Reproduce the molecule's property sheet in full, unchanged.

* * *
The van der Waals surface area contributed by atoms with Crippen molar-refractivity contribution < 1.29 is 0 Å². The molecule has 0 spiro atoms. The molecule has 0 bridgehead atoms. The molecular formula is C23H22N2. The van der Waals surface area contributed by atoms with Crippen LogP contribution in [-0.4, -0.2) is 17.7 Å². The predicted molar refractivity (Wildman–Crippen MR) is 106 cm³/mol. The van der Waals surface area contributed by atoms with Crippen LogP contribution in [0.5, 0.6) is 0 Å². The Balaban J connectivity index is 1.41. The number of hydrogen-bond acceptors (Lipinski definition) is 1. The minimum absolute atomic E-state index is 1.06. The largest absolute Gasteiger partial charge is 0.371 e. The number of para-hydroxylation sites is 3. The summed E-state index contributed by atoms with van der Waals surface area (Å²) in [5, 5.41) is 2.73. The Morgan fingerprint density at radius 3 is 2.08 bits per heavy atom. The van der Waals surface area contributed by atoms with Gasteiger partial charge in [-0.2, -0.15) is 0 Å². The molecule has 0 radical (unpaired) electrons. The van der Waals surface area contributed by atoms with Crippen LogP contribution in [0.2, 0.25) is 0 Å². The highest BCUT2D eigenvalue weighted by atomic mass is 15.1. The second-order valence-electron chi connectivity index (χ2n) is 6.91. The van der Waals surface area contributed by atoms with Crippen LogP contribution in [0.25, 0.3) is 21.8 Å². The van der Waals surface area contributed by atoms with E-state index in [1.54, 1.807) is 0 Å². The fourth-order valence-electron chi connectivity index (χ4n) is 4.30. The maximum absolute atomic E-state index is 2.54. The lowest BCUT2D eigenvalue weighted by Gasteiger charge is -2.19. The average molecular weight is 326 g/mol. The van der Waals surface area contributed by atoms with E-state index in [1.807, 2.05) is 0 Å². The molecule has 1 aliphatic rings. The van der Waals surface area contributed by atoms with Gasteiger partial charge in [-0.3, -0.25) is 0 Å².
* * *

The van der Waals surface area contributed by atoms with Crippen molar-refractivity contribution < 1.29 is 0 Å². The molecule has 0 spiro atoms. The molecule has 0 bridgehead atoms. The molecular formula is C23H22N2. The van der Waals surface area contributed by atoms with Crippen LogP contribution in [-0.4, -0.2) is 17.7 Å². The predicted molar refractivity (Wildman–Crippen MR) is 106 cm³/mol. The van der Waals surface area contributed by atoms with Crippen LogP contribution in [0.5, 0.6) is 0 Å². The Balaban J connectivity index is 1.41. The number of hydrogen-bond acceptors (Lipinski definition) is 1. The minimum absolute atomic E-state index is 1.06. The largest absolute Gasteiger partial charge is 0.371 e. The number of para-hydroxylation sites is 3. The summed E-state index contributed by atoms with van der Waals surface area (Å²) in [5, 5.41) is 2.73. The Morgan fingerprint density at radius 3 is 2.08 bits per heavy atom. The van der Waals surface area contributed by atoms with Gasteiger partial charge in [-0.2, -0.15) is 0 Å². The molecule has 0 radical (unpaired) electrons. The van der Waals surface area contributed by atoms with Crippen LogP contribution in [0.2, 0.25) is 0 Å². The highest BCUT2D eigenvalue weighted by atomic mass is 15.1. The second-order valence-electron chi connectivity index (χ2n) is 6.91. The van der Waals surface area contributed by atoms with Crippen LogP contribution in [0.25, 0.3) is 21.8 Å². The van der Waals surface area contributed by atoms with E-state index in [1.54, 1.807) is 0 Å². The fourth-order valence-electron chi connectivity index (χ4n) is 4.30. The maximum absolute atomic E-state index is 2.54. The lowest BCUT2D eigenvalue weighted by Gasteiger charge is -2.19. The average molecular weight is 326 g/mol. The van der Waals surface area contributed by atoms with E-state index in [1.807, 2.05) is 0 Å². The molecule has 1 aliphatic rings. The van der Waals surface area contributed by atoms with Gasteiger partial charge in [-0.3, -0.25) is 0 Å².